Office of Fossil Energy

MLEF Graduate Success Q&A

November 14, 2019

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Every year, the U.S. Department of Energy’s (DOE) Office of Fossil Energy (FE) selects undergraduate and graduate students majoring in science, technology, engineering, and math (STEM) to participate in the Mickey Leland Energy Fellowship (MLEF) program.

Created in 1995, the MLEF program aims to improve opportunities for under-represented and minority students to strengthen a diverse pipeline of future STEM professionals across the Nation. During the 10-week appointment, participants are based in the Department’s Headquarters or one of DOE’s National Laboratories, and train under the mentorship of scientists and engineers while working on mission-focused research projects.

In recognition of FE’s very talented MLEF graduates, we asked several alumni to tell us about their research experience and to update us on where they are working now. We interviewed Natenna Dobson, Kyle Buchheit, Gabby Intihar, and Ashley LeDonne, who all work in STEM fields today within the FE enterprise.

Find out why the Mickey Leland Energy Fellowship is the preferred program for aspiring STEM professionals.

MLEF Graduate Natenna Dobson pictured with Assistant Secretary for Fossil Energy Steven Winberg at Africa Oil Week 2019
MLEF Graduate Natenna Dobson pictured with Assistant Secretary for Fossil Energy Steven Winberg at Africa Oil Week 2019

IT’S EASY TO APPLY

FE: What prompted you to apply to the MLEF program? How did you hear about it?

Natenna: I was in my senior year in college and wanted to find an internship that would give me professional experience in my major, environmental sciences.

Kyle: I was looking for a summer internship. My grandfathers inspired me to find some way to serve society, so I knew research in the Government sector was what I wanted to do.

Ashley: I found the MLEF internship at the last minute. I called my advisor at 7:30 p.m. and asked him to write me a letter of recommendation. My application was due at midnight!

Gabby: In high school, engineering always showed up in my aptitude tests. In college, I fell in love with chemical engineering.

MAKE YOUR MARK

FE: What did you work on during the program?

MLEF Graduate Kyle Buchheit
MLEF Graduate Kyle Buchheit

Natenna: I worked on a project that would prevent and mitigate greenhouse gas emissions from coal-fired power plants. I was excited when my technical paper was accepted by a DOE-sponsored publication.

Kyle: I worked on chemical reaction models that were used in computational fluid dynamics simulations. It was a good opportunity to apply skills to real-world problems and applications.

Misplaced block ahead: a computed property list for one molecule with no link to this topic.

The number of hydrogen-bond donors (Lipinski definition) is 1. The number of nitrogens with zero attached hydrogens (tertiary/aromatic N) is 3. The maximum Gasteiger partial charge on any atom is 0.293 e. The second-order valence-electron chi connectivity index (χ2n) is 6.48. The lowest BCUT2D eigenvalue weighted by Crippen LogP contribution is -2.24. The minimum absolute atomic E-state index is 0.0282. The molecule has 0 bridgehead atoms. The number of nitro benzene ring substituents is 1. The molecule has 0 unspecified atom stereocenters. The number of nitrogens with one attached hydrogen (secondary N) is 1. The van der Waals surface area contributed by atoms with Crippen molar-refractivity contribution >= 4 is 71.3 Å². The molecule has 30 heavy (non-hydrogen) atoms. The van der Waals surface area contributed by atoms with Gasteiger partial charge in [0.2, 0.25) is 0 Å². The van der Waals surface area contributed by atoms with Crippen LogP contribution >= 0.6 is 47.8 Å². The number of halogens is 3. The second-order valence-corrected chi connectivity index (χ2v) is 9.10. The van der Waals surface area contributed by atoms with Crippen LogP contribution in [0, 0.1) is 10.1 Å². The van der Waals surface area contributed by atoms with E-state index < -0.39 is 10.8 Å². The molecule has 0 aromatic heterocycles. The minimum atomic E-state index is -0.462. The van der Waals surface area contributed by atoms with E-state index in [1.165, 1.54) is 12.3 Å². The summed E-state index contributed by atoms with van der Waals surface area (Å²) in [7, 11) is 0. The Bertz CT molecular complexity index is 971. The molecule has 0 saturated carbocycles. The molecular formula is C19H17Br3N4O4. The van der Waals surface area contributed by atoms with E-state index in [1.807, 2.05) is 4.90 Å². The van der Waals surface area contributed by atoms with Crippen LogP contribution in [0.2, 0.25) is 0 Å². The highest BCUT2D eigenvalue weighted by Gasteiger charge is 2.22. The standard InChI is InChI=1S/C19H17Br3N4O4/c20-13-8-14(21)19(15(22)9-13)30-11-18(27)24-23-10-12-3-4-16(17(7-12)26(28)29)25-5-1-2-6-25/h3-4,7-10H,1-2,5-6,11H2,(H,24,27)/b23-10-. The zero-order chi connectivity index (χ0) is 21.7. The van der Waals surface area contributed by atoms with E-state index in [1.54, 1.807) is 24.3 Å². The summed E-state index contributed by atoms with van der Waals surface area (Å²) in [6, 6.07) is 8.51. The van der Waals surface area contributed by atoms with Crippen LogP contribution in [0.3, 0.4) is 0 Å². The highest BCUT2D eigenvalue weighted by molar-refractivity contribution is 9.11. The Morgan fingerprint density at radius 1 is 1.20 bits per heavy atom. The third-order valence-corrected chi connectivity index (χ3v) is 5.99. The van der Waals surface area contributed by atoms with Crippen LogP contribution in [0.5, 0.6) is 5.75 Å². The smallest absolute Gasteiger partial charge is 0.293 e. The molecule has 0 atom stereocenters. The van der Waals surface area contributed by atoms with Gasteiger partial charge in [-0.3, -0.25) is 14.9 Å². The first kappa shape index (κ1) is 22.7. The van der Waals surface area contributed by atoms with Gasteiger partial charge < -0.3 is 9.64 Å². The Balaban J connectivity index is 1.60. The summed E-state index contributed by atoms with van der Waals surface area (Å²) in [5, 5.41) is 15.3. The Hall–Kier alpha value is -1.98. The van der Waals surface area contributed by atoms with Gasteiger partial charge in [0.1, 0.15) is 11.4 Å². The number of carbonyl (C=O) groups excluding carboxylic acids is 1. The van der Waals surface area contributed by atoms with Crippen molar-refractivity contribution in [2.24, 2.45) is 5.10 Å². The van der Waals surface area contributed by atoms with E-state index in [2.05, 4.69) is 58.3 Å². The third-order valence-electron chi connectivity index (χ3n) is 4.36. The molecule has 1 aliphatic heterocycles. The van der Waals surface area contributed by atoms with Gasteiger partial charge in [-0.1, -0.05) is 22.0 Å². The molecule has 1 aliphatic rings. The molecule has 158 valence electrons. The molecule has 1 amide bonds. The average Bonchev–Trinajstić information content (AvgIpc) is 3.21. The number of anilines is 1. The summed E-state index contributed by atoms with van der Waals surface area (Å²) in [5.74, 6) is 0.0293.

Ashley: The first year, I researched synthesizing perovskite sorbents to separate oxygen from air. The second year, I worked in the newly established Rare Earth Elements program.

Gabby: I was a fellow in the MLEF program in 2001. I completed a summer internship with Marathon Oil.

GET HANDS ON EXPERIENCE

FE: What did you learn? 

Natenna: That energy is key to a sustainable society. And, all forms of energy development and production can be made more efficient and cleaner.

Kyle: Aside from the science, I learned to try to solve problems in a shorter time span by collaborating and problem solving with other team members.

Ashley: I learned a lot from my mentors and from National Energy Technology Laboratory (NETL) researchers. I gained valuable, hands-on research experience.

Gabby: I started working with DOE’s Office of Oil and Natural Gas as an engineering intern in 2002. When my mentor retired, I read the position description and I knew I could do that job. I applied and was selected.

MLEF Graduate Gabby Intihar pictured with her two rising STEM daughters.
MLEF Graduate Gabby Intihar pictured with her two rising STEM daughters.

KICKSTART YOUR CAREER

FE: Where do you work now? What do you do?

Natenna: I’m a regional oil and gas manager in DOE’s Office of Oil and Natural Gas.

Kyle: I’m a senior engineer with NETL, FE’s Government-owned, Government-operated lab.

Ashley: I also work with NETL as a communications manager. I support the Office of the NETL Director with executive-level technical communication materials, and I am the lead for Congressional Affairs. 

Gabby: I am a senior program manager in the DOE Office of Oil and Natural Gas.

PAY IT FORWARD

FE: Would you recommend the MLEF program to students looking for internships in the energy field?

Natenna: Yes. It was a wonderful experience that helped me start my federal government career.

Kyle: Definitely! The projects you work on will let you apply your skills in a practical, real-life way. You will also meet people from across the country and make contacts that will aid you in your future career.

MLEF Graduate Ashely LeDonne pictured with two program mentors, Dr. Evan Granite and Dr. Elliot Roth
MLEF Graduate Ashely LeDonne pictured with two program mentors, Dr. Evan Granite and Dr. Elliot Roth

Ashley: MLEF allowed me to get my foot in the door.

Gabby: Since the time when I was a fellow in the MLEF program, I’ve stayed active in the mentoring side of the MLEF program.

We’d like to thank Natenna, Kyle, Ashley, and Gabby for sharing their MLEF experience with us! If you’re interested in learning more about FE’s past MLEF fellows, click here.

The deadline to apply for summer 2020 is January 12, 2020. The application form is available here. A series of webinars will help you learn more about the program; please register online to watch a MLEF webinar.